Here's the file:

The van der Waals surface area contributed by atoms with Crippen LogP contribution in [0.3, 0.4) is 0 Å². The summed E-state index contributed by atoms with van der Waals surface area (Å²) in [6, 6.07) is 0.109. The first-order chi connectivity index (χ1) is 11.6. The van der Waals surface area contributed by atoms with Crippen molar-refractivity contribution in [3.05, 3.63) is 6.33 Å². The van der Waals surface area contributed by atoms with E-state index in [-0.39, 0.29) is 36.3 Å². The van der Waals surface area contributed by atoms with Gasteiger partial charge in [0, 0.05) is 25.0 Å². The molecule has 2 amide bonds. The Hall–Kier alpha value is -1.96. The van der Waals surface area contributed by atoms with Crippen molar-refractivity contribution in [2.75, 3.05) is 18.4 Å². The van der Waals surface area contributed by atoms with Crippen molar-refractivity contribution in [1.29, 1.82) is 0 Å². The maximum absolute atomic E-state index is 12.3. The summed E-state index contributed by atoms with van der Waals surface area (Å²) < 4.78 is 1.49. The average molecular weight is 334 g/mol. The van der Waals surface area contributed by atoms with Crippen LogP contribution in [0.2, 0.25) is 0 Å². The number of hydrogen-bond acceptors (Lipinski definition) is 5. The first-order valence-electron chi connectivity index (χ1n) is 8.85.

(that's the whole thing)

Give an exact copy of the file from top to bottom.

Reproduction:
The van der Waals surface area contributed by atoms with Crippen LogP contribution in [0.3, 0.4) is 0 Å². The summed E-state index contributed by atoms with van der Waals surface area (Å²) in [6, 6.07) is 0.109. The first-order chi connectivity index (χ1) is 11.6. The van der Waals surface area contributed by atoms with Crippen molar-refractivity contribution in [3.05, 3.63) is 6.33 Å². The van der Waals surface area contributed by atoms with E-state index in [-0.39, 0.29) is 36.3 Å². The van der Waals surface area contributed by atoms with Gasteiger partial charge in [0, 0.05) is 25.0 Å². The molecule has 2 amide bonds. The Hall–Kier alpha value is -1.96. The van der Waals surface area contributed by atoms with Crippen molar-refractivity contribution in [2.75, 3.05) is 18.4 Å². The van der Waals surface area contributed by atoms with Crippen molar-refractivity contribution in [1.29, 1.82) is 0 Å². The maximum absolute atomic E-state index is 12.3. The summed E-state index contributed by atoms with van der Waals surface area (Å²) < 4.78 is 1.49. The average molecular weight is 334 g/mol. The van der Waals surface area contributed by atoms with Crippen LogP contribution in [0.2, 0.25) is 0 Å². The number of hydrogen-bond acceptors (Lipinski definition) is 5. The first-order valence-electron chi connectivity index (χ1n) is 8.85.